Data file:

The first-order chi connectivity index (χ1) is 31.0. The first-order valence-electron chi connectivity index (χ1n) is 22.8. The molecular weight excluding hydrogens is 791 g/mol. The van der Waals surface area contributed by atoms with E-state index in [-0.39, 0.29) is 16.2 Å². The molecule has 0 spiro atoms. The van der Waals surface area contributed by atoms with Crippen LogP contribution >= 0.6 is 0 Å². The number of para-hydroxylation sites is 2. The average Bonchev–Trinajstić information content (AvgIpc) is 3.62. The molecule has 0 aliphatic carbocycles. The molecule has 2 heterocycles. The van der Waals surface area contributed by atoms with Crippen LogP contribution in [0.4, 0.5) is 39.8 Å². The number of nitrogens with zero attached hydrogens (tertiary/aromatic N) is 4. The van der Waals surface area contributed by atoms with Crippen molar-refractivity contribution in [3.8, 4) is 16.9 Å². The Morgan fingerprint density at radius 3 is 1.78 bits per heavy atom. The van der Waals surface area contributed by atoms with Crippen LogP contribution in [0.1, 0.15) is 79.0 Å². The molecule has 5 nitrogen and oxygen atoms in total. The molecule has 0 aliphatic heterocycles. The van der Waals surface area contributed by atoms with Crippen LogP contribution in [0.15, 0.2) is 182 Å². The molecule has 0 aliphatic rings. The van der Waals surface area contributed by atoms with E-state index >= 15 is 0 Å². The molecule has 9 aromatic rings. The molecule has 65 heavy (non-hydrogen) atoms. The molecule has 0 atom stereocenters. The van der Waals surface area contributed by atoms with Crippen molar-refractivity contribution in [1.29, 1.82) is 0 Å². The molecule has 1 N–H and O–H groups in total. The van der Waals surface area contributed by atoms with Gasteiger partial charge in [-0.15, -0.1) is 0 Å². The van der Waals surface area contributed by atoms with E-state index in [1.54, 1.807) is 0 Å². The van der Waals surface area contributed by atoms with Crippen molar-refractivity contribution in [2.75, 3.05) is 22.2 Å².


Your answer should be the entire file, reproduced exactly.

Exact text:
The first-order chi connectivity index (χ1) is 31.0. The first-order valence-electron chi connectivity index (χ1n) is 22.8. The molecular weight excluding hydrogens is 791 g/mol. The van der Waals surface area contributed by atoms with E-state index in [-0.39, 0.29) is 16.2 Å². The molecule has 0 spiro atoms. The van der Waals surface area contributed by atoms with Crippen LogP contribution >= 0.6 is 0 Å². The number of para-hydroxylation sites is 2. The average Bonchev–Trinajstić information content (AvgIpc) is 3.62. The molecule has 0 aliphatic carbocycles. The molecule has 2 heterocycles. The van der Waals surface area contributed by atoms with Crippen LogP contribution in [0.4, 0.5) is 39.8 Å². The number of nitrogens with zero attached hydrogens (tertiary/aromatic N) is 4. The van der Waals surface area contributed by atoms with Crippen molar-refractivity contribution in [3.8, 4) is 16.9 Å². The Morgan fingerprint density at radius 3 is 1.78 bits per heavy atom. The van der Waals surface area contributed by atoms with Crippen LogP contribution in [0.1, 0.15) is 79.0 Å². The molecule has 5 nitrogen and oxygen atoms in total. The molecule has 0 aliphatic heterocycles. The van der Waals surface area contributed by atoms with Crippen LogP contribution in [0.15, 0.2) is 182 Å². The molecule has 0 aliphatic rings. The van der Waals surface area contributed by atoms with E-state index >= 15 is 0 Å². The molecule has 9 aromatic rings. The molecule has 65 heavy (non-hydrogen) atoms. The molecule has 0 atom stereocenters. The van der Waals surface area contributed by atoms with Crippen molar-refractivity contribution in [1.29, 1.82) is 0 Å². The molecule has 1 N–H and O–H groups in total. The van der Waals surface area contributed by atoms with Gasteiger partial charge in [-0.15, -0.1) is 0 Å². The van der Waals surface area contributed by atoms with E-state index in [1.54, 1.807) is 0 Å². The van der Waals surface area contributed by atoms with Crippen molar-refractivity contribution in [2.75, 3.05) is 22.2 Å².